By Clare B. Dunkle. New York: Henry
Edited by Reka Simonsen.
A folklore-based fantasy/horror novel for young adult readers.
Shortlisted for the 2006 Mythopoeic Award for Children's Literature.
A Bank Street College of Education Best Children's Book.
A 2006-2007 Dorothy Canfield Fisher Children's Book Award nominee.
Selected for the 2006 New York Public Library's Books for the Teen Age publication.
An ALA 2006 Best Books for Young Adults nominee.
A BWI Top Pick of Children's and Young Adult Books.
A 2005 Sonderbooks Stand-Out.
Holt will be releasing a paperback edition in early 2011.
Aschehoug has released a Danish edition translatted by Birgitte Brix. The Danish title is Træskærerens Skygge.
"Scary, scary, scary. Dunkle does a wonderful job of blending the
gothic genre with the universal theme of good vs. evil. Her characters
are well-rounded and interesting. Her description is vivid and her story
is captivating. I recommend this book to all high school readers who like
a story that pulls them in immediately, scares the stuffing out of them,
and then makes them feel warm and fuzzy by the end."
—Lorgnette: Heart of Texas Reviews (Highly recommended)
"In this strong-boned fantasy,
the Scotland of the Middle Ages comes to full and vibrant
new life around Maddie, who lives wholeheartedly within the
limited compass afforded her. ...
Paul marks his monthly change from man to monster with ...
manipulative tricks that chill the reader—in fact, Dunkle's
superb treatment of such a violent, desperate character and
the straightforward young woman who loves him is what makes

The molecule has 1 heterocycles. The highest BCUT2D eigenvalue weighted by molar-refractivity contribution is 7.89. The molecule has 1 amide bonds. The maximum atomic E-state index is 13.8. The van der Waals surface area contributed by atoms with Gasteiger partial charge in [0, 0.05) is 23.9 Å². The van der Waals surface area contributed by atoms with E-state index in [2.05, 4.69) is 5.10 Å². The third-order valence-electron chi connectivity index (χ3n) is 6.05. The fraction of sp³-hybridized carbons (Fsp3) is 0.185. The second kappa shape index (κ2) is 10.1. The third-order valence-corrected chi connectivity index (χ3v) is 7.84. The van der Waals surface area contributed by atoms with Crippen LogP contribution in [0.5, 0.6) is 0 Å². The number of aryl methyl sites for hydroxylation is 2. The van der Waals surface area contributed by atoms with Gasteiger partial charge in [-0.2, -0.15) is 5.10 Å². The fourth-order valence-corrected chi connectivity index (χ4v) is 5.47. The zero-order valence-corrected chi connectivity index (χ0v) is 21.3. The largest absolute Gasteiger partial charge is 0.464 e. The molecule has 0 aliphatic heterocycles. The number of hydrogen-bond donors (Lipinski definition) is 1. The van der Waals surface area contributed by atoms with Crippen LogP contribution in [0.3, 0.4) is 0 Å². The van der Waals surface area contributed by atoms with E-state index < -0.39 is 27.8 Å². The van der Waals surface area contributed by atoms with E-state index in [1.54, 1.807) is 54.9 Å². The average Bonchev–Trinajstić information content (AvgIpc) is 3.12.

this novel the success it is."
—The Bulletin of the Center for Children's Books (Recommended)
"Need a sophisticated book
for a reluctant teen reader? This book has just enough tension
with mystery and evil to keep readers turning the pages."
— BWI Newsletter (a Top Pick)
Dunkle creates a menacing atmosphere for this chillingly good
tale. Readers will cheer Maddie on as she wrestles—and
conquers—her deepest fears."
"Clare Dunkle's novel is set in
a time of strong superstition. The violence of Paul's secret is,
in many ways, more empathy-rending and less disturbing than the violence
of some power-hungry townspeople. This story is disturbing, but its conclusion
as Dunkle tweaked traditional portrayals of trolls and elves in her in-progress
Hollow Kingdom trilogy, here she posits a similarly fresh version of werewolves.
... Readers with a taste for fantasy
rooted in folklore and history, and a stomach for grisly horror, will
happily roam the mist-shrouded Highlands of Dunkle's latest creation."
"The moody setting lends
a romantic and mysterious air, as does the cover art and the
age-old theme of self-sacrifice, which will appeal to fans
of the genre. ...
The integration of historical details of medieval village
life and beliefs provides interest."
—School Library Journal
"Just as in the old ballads, true love
defeats horror when magic strikes a Scottish village. ...
The archetypal romance and blend of Christianity with paganism fits well
among these lovingly described medieval Scots. ...
Maddie's initiative is endearing."
"The character of Maddie is finely drawn,
with her conflicting loyalties to her family, her village, and her new
love. ... It will appeal to teens
who like a good werewolf yarn but want a little more depth to their stories."
"...I'm going to call this
book historical fiction rather than fantasy fiction. This is how it would
have been if the legends of werewolves were actually true."